The Eye of the Tiger: Understanding and Responding to Agressing and Death in Therapeutic Play
Presented by: Valerie Wilson-Lindberg, M.S.W, LCSW, RPT-S
Wednesday, February 6, 2019
9:00am to 11:00am
(two contact hours)
The Guidance Center, 2nd Floor Training Room
1301 Pine Avenue, Long Beach, CA 90813
TGC Staff, trainees and Interns: Free
CONTENT OF TRAINING
“We use the relationship to allow our clients to re-experience dysregulating affects in affectively tolerable doses, in the context of a safe environment, so that overwhelming traumatic experiences can be regulated and integrated into the patient’s emotional life” (Dr. Allen Shore, 2003 ). For young children or children and adolescents who are developmentally younger, play therapy or other relationship-based therapies are seen as a valid intervention for addressing the emotional issues that may result from significantly stressful life events or traumas. In the last several years researched focused on the neurobiology of trauma has examined our physiological response to stress and trauma, often referred to as “fight, flight, freeze and fold,” as having two different branches. One branch of the human trauma response is characterized by “hypo-arousal” (freeze, sleepiness, dissociation, collapse) and the second branch of the trauma response is characterized by “hyper-arousal” (hyper-alert, hyper-vigilant, defensive and aggressive). The challenge arises for most clinicians who work with children in a play therapy modality when the referred child is experiencing significant dysregulation. As therapists we are often thrown off balance ourselves when we are presented with a therapeutic relationship in which a client’s painful emotions result in opposition and aggression as well disturbing play related content.
The following workshop will explore the human stress response as it pertains to the children we often treat in a child guidance setting, what diagnoses might be present in a child that exhibits opposition and aggression, as well as what underlying, often over-looked emotional issues might impacting the child. The workshop also provides direction regarding how a therapist might respond in a play therapy session (use of self, tracking responses and verbalizations) that may assist in managing challenging behaviors, while creating safety and giving voice to the child’s underlying emotional needs. In addition, this workshop will explore how our own regulatory response as clinicians is impacted by our client’s dysregulation and how to use this awareness help ourselves mange our own stress response and provide an opportunity for co-regulation.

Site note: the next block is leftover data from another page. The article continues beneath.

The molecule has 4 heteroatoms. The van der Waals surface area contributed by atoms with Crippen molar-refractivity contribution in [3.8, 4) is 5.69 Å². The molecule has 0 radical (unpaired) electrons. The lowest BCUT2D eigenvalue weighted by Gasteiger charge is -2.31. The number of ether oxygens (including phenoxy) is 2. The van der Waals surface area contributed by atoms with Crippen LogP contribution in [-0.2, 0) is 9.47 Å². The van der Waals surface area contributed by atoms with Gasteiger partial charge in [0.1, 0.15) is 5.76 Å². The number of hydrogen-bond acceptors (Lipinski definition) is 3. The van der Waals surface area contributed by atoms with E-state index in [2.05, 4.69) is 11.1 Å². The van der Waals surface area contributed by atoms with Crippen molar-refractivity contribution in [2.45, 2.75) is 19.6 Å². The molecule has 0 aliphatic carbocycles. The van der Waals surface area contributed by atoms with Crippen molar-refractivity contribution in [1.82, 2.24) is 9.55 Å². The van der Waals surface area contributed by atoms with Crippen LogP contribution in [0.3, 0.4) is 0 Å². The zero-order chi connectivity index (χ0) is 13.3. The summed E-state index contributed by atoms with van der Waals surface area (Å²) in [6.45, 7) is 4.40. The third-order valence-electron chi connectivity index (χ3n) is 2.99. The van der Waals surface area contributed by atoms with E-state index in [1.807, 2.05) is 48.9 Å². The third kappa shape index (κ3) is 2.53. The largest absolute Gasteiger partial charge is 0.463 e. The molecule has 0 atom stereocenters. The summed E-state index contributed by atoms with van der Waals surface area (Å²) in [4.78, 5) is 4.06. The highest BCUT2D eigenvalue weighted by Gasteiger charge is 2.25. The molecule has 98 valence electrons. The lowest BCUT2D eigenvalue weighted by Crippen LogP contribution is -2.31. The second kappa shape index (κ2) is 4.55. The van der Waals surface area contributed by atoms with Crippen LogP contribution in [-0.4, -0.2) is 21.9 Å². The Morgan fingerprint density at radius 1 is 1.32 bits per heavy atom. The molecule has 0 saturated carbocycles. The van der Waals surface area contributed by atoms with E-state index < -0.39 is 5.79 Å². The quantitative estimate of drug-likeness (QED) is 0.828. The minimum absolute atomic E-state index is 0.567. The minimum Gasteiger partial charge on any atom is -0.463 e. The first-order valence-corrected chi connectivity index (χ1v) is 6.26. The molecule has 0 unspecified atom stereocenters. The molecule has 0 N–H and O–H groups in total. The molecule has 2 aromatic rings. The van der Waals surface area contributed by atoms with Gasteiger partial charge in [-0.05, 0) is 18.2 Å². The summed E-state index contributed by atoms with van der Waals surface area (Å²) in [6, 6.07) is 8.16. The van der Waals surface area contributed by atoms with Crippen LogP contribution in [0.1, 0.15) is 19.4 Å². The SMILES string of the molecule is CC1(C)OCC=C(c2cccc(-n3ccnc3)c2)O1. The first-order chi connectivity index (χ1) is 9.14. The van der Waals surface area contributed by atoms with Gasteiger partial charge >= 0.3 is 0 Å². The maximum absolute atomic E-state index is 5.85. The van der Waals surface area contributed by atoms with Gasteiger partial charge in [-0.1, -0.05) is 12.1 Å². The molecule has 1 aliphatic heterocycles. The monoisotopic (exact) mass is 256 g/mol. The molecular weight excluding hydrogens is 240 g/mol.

- Name the 2 main nervous system “arousal” responses to stress/trauma
- List 3 “primary emotions” that underlie anger
- Discuss the main therapeutic stages as identified in the Experiential Play Therapy model
- Identify 3 non-verbal or verbal play therapy responses that can be used to address aggression in play and decrease the chance of escalation.
- Describe 3 reasons death themes may be seen in play therapy with traumatized children
- Explain why integrated self-regulation is important when engaging in play therapy.
WHO SHOULD ATTEND
Licensed psychologists, marriage and family therapists, and clinical social workers who want to develop knowledge and skills to respond to dysregulation in play and how to manage therapist stress response and provide co-regulation. Unlicensed and trainees are also welcome to attend though program content will be at the postdoctoral/post-licensure level.
ABOUT THE PRESENTER
Valerie Wilson-Lindberg is a Licensed Clinical Social Work and Registered Play Therapy Supervisor with the National Association for Play Therapy. Ms. Wilson-Lindberg has worked within the child welfare system (therapeutic foster care, group home settings, child protective services and community mental health) since 1997. Ms. Wilson-Lindberg has also provided psychotherapy in her private practice, with a specialization in Play Therapy with traumatized children, since 2003.
The Guidance Center is approved by the American Psychological Association (APA) to sponsor continuing education for psychologists. The Guidance Center maintains responsibility for this program and its content. The California Board of Behavioral Sciences (BBS) accepts programs offered by approved APA sponsors of continuing education for licensed marriage and family therapists and licensed clinical social workers.
CONFLICT OF INTEREST
There is no commercial support for this CE program or instructor. There are no known conflicts of interest.
For additional questions regarding this training, please contact the program administrator, Dawn Vo-Jutabha, Ph.D. at firstname.lastname@example.org.